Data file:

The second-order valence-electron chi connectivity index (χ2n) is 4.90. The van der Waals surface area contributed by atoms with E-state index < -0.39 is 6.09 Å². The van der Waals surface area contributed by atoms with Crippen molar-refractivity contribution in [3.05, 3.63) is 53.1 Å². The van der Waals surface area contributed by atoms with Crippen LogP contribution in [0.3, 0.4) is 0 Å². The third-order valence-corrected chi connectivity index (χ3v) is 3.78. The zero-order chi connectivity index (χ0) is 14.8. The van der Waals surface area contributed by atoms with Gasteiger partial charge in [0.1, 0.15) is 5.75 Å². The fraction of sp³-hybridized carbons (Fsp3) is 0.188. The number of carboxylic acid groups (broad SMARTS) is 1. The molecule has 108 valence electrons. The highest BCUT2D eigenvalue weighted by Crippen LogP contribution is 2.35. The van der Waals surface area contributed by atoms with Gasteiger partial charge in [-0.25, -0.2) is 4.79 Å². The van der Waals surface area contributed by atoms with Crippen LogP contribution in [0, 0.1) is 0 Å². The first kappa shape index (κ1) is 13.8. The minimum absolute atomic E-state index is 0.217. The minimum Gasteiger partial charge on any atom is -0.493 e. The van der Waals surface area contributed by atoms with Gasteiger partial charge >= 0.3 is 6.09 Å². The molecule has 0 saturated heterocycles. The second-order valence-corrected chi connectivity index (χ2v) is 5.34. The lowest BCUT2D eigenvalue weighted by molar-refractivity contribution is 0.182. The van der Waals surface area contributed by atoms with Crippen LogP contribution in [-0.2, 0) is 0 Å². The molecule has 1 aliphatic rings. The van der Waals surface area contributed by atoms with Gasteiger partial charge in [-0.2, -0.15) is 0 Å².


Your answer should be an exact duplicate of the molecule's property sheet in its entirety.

The second-order valence-electron chi connectivity index (χ2n) is 4.90. The van der Waals surface area contributed by atoms with E-state index < -0.39 is 6.09 Å². The van der Waals surface area contributed by atoms with Crippen molar-refractivity contribution in [3.05, 3.63) is 53.1 Å². The van der Waals surface area contributed by atoms with Crippen LogP contribution in [0.3, 0.4) is 0 Å². The third-order valence-corrected chi connectivity index (χ3v) is 3.78. The zero-order chi connectivity index (χ0) is 14.8. The van der Waals surface area contributed by atoms with Gasteiger partial charge in [0.1, 0.15) is 5.75 Å². The fraction of sp³-hybridized carbons (Fsp3) is 0.188. The number of carboxylic acid groups (broad SMARTS) is 1. The molecule has 108 valence electrons. The highest BCUT2D eigenvalue weighted by Crippen LogP contribution is 2.35. The van der Waals surface area contributed by atoms with Gasteiger partial charge in [-0.25, -0.2) is 4.79 Å². The van der Waals surface area contributed by atoms with Crippen LogP contribution in [0, 0.1) is 0 Å². The first kappa shape index (κ1) is 13.8. The minimum absolute atomic E-state index is 0.217. The minimum Gasteiger partial charge on any atom is -0.493 e. The van der Waals surface area contributed by atoms with Gasteiger partial charge >= 0.3 is 6.09 Å². The molecule has 0 saturated heterocycles. The second-order valence-corrected chi connectivity index (χ2v) is 5.34. The lowest BCUT2D eigenvalue weighted by molar-refractivity contribution is 0.182. The van der Waals surface area contributed by atoms with Crippen LogP contribution in [-0.2, 0) is 0 Å². The molecule has 1 aliphatic rings. The van der Waals surface area contributed by atoms with Gasteiger partial charge in [-0.2, -0.15) is 0 Å².